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Taxes for Two

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I’m a college senior graduating this coming May with a degree in business. For the last couple of years, my roommate and I have been running a fledgling business out of our apartment. The two of us built a web tool that lets users upload data, which is then analyzed and used to make automated recommendations.

 

The idea was originally the result of a group project. A former instructor was so impressed that he suggested we try running with it. The rest is history. Only a handful of customers are actively paying us. They’re mostly startups and nonprofits with limited resources.

 

Our quickly approaching graduation complicates matters. We’d both prefer to take the business further, since we’ve made real progress. Unfortunately, remitting taxes is also approaching, and we’re almost positive that our documentation isn’t in proper order. What should we be doing in our situation?

 

One of the first things to remember is that the American tax code has long been characterized as too unnecessarily complex for the grand majority of its citizens. While it can be tempting to think that those with college degrees, especially related ones (e.g., business, economics, mathematics, etc.), have a major advantage over their peers, that simply isn’t the case. During an interview with NPR, New York University (NYU) professor and the Editor-and-Chief of Tax Law Review, Deborah Schenk, openly admitted that research shows most tax filers make significant mistakes.

 

Those errors can range from simple (e.g., incorrectly recording your SSN) to some of the most complicated (e.g., filing separate returns for different employers). Many individuals have few resources to tap into when it comes to filing their taxes, and, as a result, they choose to do the best they can. In your particular case, it might be prudent to begin by exploring both the New York state tax profile and the specifics concerning personal income taxes. Nothing should be all that surprising, but be certain take note of any major concerns for future reference.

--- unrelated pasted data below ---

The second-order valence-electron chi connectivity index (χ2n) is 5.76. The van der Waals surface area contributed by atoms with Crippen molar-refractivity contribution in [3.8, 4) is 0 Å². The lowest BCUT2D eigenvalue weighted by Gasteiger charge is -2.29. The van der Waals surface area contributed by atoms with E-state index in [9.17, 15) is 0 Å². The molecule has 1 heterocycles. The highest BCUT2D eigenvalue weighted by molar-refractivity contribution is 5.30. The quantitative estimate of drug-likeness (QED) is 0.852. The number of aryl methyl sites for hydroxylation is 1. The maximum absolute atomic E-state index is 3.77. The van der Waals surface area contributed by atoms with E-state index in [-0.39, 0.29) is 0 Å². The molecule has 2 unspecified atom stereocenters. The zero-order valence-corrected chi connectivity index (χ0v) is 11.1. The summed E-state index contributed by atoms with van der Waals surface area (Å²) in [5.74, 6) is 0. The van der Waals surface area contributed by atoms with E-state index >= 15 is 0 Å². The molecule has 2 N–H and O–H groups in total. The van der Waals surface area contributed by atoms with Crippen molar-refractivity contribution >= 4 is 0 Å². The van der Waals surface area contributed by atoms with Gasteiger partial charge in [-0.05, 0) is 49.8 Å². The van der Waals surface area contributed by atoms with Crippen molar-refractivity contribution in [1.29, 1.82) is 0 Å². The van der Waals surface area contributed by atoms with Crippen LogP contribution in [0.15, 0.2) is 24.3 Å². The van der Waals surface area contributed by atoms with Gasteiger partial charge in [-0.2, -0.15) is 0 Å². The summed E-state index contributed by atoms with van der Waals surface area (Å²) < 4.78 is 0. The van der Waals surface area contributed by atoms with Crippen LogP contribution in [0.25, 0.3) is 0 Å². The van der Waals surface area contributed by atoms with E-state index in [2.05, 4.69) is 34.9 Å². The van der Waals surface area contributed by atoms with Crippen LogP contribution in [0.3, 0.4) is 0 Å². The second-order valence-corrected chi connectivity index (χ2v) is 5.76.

There are some under the impression that industry players contribute to and actively benefit from tax complexity. Other experts make less conspiratorial claims and instead pinpoint a wide variety of influential variables. Regardless of your stance on the matter, you’ll still have to find a way to successfully navigate the confusion and uncertainty. There’s no shortage of online tools designed to expedite the process and ensure filing accuracy. Although as you might imagine, such solutions aren’t free to use.

 

The last thing to consider is whether or not it makes sense to enlist the help of a qualified expert. Unlike filing personal income taxes, corporate and small business taxes take unique circumstances into account and might very well require a formal audit. For that reason, you don’t want to underestimate the value of briefly consulting a New York tax attorney. Your roommate and business partner should be present, too. Just be sure to finish your background research well in advance so the both of you can make a sound decision.

 

“In every success story, you will find someone who has made a courageous decision.” — Peter F. Drucker

Provided in cooperation with Scholarship Media

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